Investigators seek cause of San Francisco fire

Published on NewsOK Modified: March 12, 2014 at 8:32 pm •  Published: March 12, 2014
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SAN FRANCISCO (AP) — Fire investigators on Wednesday were looking into whether welding work was to blame for a massive blaze that barreled through an apartment building construction site, threatening nearby structures and prompting evacuations as firefighters worked to prevent its spread through a San Francisco neighborhood.

City officials said a catastrophe was narrowly avoided in an up-and-coming area near AT&T Park, home of the Giants.

"I think we're very lucky that the fire didn't jump anymore," Mayor Ed Lee said.

The exact cause of the blaze — one of the largest in the city in recent years — was under investigation. Fire officials were looking into preliminary reports that workers at the block-long site were doing torch work shortly before the fire was reported around 5 p.m. Tuesday, Fire Chief Joanne Hayes-White said.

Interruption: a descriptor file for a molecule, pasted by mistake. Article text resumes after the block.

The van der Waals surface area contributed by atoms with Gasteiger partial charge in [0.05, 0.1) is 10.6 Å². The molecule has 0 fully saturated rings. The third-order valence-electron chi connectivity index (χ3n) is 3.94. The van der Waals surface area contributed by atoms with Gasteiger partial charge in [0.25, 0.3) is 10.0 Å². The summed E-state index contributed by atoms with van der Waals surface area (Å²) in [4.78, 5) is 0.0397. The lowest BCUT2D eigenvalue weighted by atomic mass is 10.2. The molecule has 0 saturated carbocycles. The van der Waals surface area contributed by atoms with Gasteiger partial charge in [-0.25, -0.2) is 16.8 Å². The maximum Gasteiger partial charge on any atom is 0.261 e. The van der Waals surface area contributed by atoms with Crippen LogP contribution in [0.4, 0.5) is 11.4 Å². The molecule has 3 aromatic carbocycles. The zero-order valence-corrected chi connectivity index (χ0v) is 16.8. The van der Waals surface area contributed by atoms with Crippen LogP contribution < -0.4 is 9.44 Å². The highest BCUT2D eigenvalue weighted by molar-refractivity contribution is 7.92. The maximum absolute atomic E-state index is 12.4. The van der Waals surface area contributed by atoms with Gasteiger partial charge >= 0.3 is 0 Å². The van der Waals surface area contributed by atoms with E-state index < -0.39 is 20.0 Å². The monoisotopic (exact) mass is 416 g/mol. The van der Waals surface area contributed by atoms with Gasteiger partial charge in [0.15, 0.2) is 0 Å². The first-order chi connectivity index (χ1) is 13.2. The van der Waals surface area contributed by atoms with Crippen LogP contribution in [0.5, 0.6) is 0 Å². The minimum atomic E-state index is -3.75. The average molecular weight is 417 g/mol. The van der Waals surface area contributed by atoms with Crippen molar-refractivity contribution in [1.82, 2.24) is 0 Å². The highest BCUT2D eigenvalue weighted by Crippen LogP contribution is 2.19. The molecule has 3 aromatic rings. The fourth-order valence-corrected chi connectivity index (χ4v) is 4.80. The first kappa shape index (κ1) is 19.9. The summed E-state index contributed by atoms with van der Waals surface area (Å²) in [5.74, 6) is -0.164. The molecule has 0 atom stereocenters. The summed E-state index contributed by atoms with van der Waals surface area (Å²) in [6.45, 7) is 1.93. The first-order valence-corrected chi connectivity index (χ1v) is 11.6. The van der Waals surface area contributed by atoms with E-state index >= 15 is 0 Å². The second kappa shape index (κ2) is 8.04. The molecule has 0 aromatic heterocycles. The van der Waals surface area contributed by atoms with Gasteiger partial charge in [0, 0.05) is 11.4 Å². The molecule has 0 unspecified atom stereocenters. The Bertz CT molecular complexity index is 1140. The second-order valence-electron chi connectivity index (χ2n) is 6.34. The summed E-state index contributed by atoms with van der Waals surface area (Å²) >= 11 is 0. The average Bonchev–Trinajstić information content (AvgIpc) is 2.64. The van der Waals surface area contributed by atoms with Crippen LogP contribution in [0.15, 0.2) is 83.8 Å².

"It's too early to determine a cause at this point," Fire Department Battalion Chief Kirk Richardson said. "Our arson investigators still have a lot of material they have to look at."

Two firefighters suffered minor injuries. One of them, Tom Murphy, suffered burns while battling the fire from above but didn't realize he was injured for hours, said firefighter Stephen Maguire, whose crew was among the first to arrive.

The five-alarm fire created a plume of black smoke that was visible for miles and led to the evacuation of nearby buildings as about 150 firefighters were called to contain it. A wall of the burning building collapsed about an hour after the fire began.

Firefighters had to take a defensive stance because the building was leaning in some areas, Maguire said.

The blaze cracked windows at Strata at Mission Bay, an apartment building across the street, and sent an ember onto the roof of a University of California, San Francisco building.

Flames briefly spread to scaffolding at another building under construction, Maguire said.

The fire was fueled by wooden frames and other materials at the site, Hayes-White said. Because it was under construction, the building had no fire-suppression systems.